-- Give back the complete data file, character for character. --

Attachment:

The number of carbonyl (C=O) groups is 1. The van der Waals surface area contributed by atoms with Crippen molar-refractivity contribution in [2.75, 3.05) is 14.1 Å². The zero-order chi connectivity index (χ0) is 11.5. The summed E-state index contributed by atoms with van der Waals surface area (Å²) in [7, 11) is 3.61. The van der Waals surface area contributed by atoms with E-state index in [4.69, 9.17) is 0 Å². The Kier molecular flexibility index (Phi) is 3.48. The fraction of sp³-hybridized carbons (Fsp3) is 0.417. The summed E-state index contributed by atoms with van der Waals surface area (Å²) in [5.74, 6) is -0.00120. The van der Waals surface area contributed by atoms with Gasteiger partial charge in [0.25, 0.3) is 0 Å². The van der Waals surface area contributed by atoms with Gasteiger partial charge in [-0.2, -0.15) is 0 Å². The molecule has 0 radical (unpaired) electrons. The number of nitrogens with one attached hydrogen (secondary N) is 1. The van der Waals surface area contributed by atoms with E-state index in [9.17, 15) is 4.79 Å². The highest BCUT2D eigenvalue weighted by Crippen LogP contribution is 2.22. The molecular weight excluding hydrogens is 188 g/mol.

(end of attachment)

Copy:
The number of carbonyl (C=O) groups is 1. The van der Waals surface area contributed by atoms with Crippen molar-refractivity contribution in [2.75, 3.05) is 14.1 Å². The zero-order chi connectivity index (χ0) is 11.5. The summed E-state index contributed by atoms with van der Waals surface area (Å²) in [7, 11) is 3.61. The van der Waals surface area contributed by atoms with E-state index in [4.69, 9.17) is 0 Å². The Kier molecular flexibility index (Phi) is 3.48. The fraction of sp³-hybridized carbons (Fsp3) is 0.417. The summed E-state index contributed by atoms with van der Waals surface area (Å²) in [5.74, 6) is -0.00120. The van der Waals surface area contributed by atoms with Gasteiger partial charge in [0.25, 0.3) is 0 Å². The van der Waals surface area contributed by atoms with Gasteiger partial charge in [-0.2, -0.15) is 0 Å². The molecule has 0 radical (unpaired) electrons. The number of nitrogens with one attached hydrogen (secondary N) is 1. The van der Waals surface area contributed by atoms with E-state index in [9.17, 15) is 4.79 Å². The highest BCUT2D eigenvalue weighted by Crippen LogP contribution is 2.22. The molecular weight excluding hydrogens is 188 g/mol.